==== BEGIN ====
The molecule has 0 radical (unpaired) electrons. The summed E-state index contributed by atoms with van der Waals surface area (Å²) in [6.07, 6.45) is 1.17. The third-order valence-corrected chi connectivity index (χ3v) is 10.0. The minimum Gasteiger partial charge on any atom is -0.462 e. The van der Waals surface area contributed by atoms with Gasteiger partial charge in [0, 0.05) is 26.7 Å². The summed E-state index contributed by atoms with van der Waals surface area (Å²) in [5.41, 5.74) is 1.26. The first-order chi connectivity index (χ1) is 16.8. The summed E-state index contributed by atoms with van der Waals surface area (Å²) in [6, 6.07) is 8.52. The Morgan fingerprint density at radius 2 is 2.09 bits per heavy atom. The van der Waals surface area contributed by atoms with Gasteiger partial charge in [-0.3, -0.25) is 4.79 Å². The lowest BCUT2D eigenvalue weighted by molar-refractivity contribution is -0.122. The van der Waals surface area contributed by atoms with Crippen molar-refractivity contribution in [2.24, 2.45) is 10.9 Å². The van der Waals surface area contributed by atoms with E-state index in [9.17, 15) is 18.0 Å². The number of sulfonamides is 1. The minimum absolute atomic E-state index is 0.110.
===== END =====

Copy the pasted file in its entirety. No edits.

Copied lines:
The molecule has 0 radical (unpaired) electrons. The summed E-state index contributed by atoms with van der Waals surface area (Å²) in [6.07, 6.45) is 1.17. The third-order valence-corrected chi connectivity index (χ3v) is 10.0. The minimum Gasteiger partial charge on any atom is -0.462 e. The van der Waals surface area contributed by atoms with Gasteiger partial charge in [0, 0.05) is 26.7 Å². The summed E-state index contributed by atoms with van der Waals surface area (Å²) in [5.41, 5.74) is 1.26. The first-order chi connectivity index (χ1) is 16.8. The summed E-state index contributed by atoms with van der Waals surface area (Å²) in [6, 6.07) is 8.52. The Morgan fingerprint density at radius 2 is 2.09 bits per heavy atom. The van der Waals surface area contributed by atoms with Gasteiger partial charge in [-0.3, -0.25) is 4.79 Å². The lowest BCUT2D eigenvalue weighted by molar-refractivity contribution is -0.122. The van der Waals surface area contributed by atoms with Crippen molar-refractivity contribution in [2.24, 2.45) is 10.9 Å². The van der Waals surface area contributed by atoms with E-state index in [9.17, 15) is 18.0 Å². The number of sulfonamides is 1. The minimum absolute atomic E-state index is 0.110.